Psychology Word of the Week: Transference


A phenomenon characterized by unconscious redirection of feelings from one person to another.

Welcome to the first installment of Psychology Word of the Week!  In this segment, we'll explore words from various modalities that I think will be great to highlight from time to time.  Generally, I will have a strong personal liking towards them, but I will also try to bring in concepts from all ends of the therapy spectrum.

My overall motivation for writing this blog is to educate any folks out there about some core principles of psychology and therapy. 

But, why?

Well, therapy can be a BIG unknown to some people who have never experienced it for themselves.  Some people may have experience in therapy and still have no idea what it's all about.  This is a problem because without knowledge, people will not utilize therapy.  Without therapy, people may never grow through their mental health issues that can linger throughout their lives.  These poor folks can carry depression, anxiety, PTSD, personality disorders, substance abuse disorders, etc. without any hope that their lives can change.

Ergo, problem.

My solution is to bring this world closer to some curious folks with the ultimate goal of making it a less scary place.  Through this, we can work at defusing the stigma around seeking therapy and offer new solutions to people that can use them.  And, if it becomes common place to freely talk about seeking therapy and even tell your boss, "I've been feeling a bit off lately and I think I need to leave early today to see my therapist", I'm happy to take all the credit.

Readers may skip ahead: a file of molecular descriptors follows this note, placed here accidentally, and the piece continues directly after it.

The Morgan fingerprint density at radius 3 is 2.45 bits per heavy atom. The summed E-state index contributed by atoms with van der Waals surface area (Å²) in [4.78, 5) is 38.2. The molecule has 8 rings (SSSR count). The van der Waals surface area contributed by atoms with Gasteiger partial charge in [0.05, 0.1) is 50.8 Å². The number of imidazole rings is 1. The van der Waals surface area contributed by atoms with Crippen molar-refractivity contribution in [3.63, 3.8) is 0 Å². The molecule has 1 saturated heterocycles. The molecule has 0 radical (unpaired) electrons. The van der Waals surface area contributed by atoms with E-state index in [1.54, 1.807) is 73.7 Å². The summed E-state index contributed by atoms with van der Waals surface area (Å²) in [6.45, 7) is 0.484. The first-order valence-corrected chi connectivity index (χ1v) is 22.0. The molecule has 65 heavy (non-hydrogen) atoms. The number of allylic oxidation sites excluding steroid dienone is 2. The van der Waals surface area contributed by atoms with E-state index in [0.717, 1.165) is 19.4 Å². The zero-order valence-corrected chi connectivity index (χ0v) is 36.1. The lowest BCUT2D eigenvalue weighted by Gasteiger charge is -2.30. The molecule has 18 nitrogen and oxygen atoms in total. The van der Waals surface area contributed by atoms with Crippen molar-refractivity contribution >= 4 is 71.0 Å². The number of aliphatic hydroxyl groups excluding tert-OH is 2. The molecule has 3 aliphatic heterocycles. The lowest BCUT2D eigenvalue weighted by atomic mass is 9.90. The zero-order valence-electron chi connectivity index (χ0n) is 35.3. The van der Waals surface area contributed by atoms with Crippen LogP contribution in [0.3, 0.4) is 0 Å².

Just kidding.  

Well, only about taking credit.  That would be awesome if we could talk like that.

But now, transference:

What is transference?  Transference is a pretty simple concept from our dear friend Mr. Freud, but it can have an infinitely valuable impact on your relationship with your therapist.  As the definition states at the top of the page, it is a redirection of feelings from one person to another.  That sounds bland, but the concept is pretty amazing.  In a therapeutic relationship, we examine this particular concept whenever feelings of lust or love from the client are placed on the therapist.  Do you REALLY have a crush on your therapist?  Or is there something about his or her role or presence in your relationship that baited those feelings out in you?  Perhaps he or she is a good listener and non-judgmental (common traits of a good mate).  Perhaps this person reminds of your mother (now we're really getting into Freud).  This concept can have immense importance because it can be applied to any feeling.  If a person in front of you makes you feel angry, sad, insignificant, grandiose, lust, love; those feelings may be misplaced from someone else.  If they are, then who does this person in front of you symbolize?  And how does that influence your behavior towards him or her?


Thank you for reading and as always,
please feel free to contact me to start your therapy today.